A spectator is asked to shuffle a pack of cards – their own if they wish it and whilst doing so, to think of any one of the four suits. The performer, turning his back, instructs the spectator to remove from the pack all the cards of that chosen suit – except the King which stays where it is.
The spectator now lays out the cards in the form of a clock face, using the Queen as twelve (12), the Ace as one o’clock and so on round to the Queen again. The spectator is now asked to stare at the clock and imagine a time (say for example 9 o’clock) which they are not to reveal at this stage.
The performer asks the spectator to pick up the rest of the deck and holding it face downwards in the left hand, gather the cards lying on the table and place them one by one face down on top of the pack, beginning with the Ace, then the Two and so on. He should then finish up with the Queen on top. Now thinking of the time earlier thought of, they are to remove that number of cards from the bottom of the pack and place them on the top. This is to be done silently giving the performer no clue at all, after which the cards are squared up.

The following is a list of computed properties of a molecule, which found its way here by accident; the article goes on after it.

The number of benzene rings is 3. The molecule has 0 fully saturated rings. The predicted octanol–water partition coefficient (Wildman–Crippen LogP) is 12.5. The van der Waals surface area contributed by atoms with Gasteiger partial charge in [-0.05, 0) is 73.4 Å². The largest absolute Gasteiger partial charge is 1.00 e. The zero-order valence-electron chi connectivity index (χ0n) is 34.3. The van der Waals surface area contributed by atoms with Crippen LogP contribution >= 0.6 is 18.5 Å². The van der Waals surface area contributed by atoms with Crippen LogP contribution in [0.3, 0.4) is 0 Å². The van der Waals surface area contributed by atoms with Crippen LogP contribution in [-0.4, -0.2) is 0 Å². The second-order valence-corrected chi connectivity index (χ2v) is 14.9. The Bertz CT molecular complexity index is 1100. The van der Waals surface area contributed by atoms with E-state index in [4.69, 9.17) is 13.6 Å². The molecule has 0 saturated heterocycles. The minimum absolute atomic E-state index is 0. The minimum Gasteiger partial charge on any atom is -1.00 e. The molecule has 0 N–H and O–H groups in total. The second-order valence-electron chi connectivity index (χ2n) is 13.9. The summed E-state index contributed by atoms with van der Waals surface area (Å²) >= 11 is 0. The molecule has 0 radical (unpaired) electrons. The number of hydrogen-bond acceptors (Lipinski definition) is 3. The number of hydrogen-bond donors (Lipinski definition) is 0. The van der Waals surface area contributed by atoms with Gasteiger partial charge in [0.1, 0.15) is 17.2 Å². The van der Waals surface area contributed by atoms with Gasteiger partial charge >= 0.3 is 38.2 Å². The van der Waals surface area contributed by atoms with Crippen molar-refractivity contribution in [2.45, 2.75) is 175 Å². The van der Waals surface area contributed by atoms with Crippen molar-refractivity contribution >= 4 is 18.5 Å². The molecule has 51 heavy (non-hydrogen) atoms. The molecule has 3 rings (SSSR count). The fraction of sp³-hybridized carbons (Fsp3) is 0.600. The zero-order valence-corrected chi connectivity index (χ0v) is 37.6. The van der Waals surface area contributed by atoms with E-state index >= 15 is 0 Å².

The performer now turns round, finally asks the spectator to deal the whole 52 cards face down on the table in a completely random manner.
Taking the spectator’s hand, the performer asks them to concentrate on both the suit and the time, and moving their hand over the cards the performer at last pushes it down onto one card. The spectator now reveals the suit and time and when the card is turned over it is a perfect match!
As long as you give clear directions to the spectator there is not much to worry about until they begin to deal the cards face down on the table. When they do this start counting and watch where they deal the 13th card – this one will be the suit and time thought of. The rest is just down to presentation.